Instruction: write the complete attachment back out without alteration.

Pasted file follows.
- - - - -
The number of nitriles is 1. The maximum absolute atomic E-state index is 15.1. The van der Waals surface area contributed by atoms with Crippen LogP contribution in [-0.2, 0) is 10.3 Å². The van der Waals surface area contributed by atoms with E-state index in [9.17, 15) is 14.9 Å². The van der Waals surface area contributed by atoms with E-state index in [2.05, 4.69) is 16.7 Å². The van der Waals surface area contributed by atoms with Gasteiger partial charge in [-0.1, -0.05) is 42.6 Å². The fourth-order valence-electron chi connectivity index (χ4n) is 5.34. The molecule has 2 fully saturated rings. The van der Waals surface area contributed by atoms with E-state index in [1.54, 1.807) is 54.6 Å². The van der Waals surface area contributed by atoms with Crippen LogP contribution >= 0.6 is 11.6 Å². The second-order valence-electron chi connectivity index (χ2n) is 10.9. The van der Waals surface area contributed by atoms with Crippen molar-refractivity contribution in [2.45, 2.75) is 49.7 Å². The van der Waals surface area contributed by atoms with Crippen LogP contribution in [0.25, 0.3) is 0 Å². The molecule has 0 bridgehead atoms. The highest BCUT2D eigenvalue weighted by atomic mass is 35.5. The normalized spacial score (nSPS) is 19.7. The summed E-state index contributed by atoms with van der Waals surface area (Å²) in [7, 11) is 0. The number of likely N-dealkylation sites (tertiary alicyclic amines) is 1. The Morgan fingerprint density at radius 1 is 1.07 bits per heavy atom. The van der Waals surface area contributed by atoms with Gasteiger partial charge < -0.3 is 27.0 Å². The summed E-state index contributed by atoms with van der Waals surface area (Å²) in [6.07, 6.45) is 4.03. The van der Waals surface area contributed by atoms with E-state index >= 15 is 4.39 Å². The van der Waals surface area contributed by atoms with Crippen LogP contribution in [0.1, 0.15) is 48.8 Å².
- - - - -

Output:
The number of nitriles is 1. The maximum absolute atomic E-state index is 15.1. The van der Waals surface area contributed by atoms with Crippen LogP contribution in [-0.2, 0) is 10.3 Å². The van der Waals surface area contributed by atoms with E-state index in [9.17, 15) is 14.9 Å². The van der Waals surface area contributed by atoms with E-state index in [2.05, 4.69) is 16.7 Å². The van der Waals surface area contributed by atoms with Gasteiger partial charge in [-0.1, -0.05) is 42.6 Å². The fourth-order valence-electron chi connectivity index (χ4n) is 5.34. The molecule has 2 fully saturated rings. The van der Waals surface area contributed by atoms with E-state index in [1.54, 1.807) is 54.6 Å². The van der Waals surface area contributed by atoms with Crippen LogP contribution >= 0.6 is 11.6 Å². The second-order valence-electron chi connectivity index (χ2n) is 10.9. The van der Waals surface area contributed by atoms with Crippen molar-refractivity contribution in [2.45, 2.75) is 49.7 Å². The van der Waals surface area contributed by atoms with Crippen LogP contribution in [0.25, 0.3) is 0 Å². The molecule has 0 bridgehead atoms. The highest BCUT2D eigenvalue weighted by atomic mass is 35.5. The normalized spacial score (nSPS) is 19.7. The summed E-state index contributed by atoms with van der Waals surface area (Å²) in [7, 11) is 0. The number of likely N-dealkylation sites (tertiary alicyclic amines) is 1. The Morgan fingerprint density at radius 1 is 1.07 bits per heavy atom. The van der Waals surface area contributed by atoms with Gasteiger partial charge < -0.3 is 27.0 Å². The summed E-state index contributed by atoms with van der Waals surface area (Å²) in [6.07, 6.45) is 4.03. The van der Waals surface area contributed by atoms with E-state index >= 15 is 4.39 Å². The van der Waals surface area contributed by atoms with Crippen LogP contribution in [0.1, 0.15) is 48.8 Å².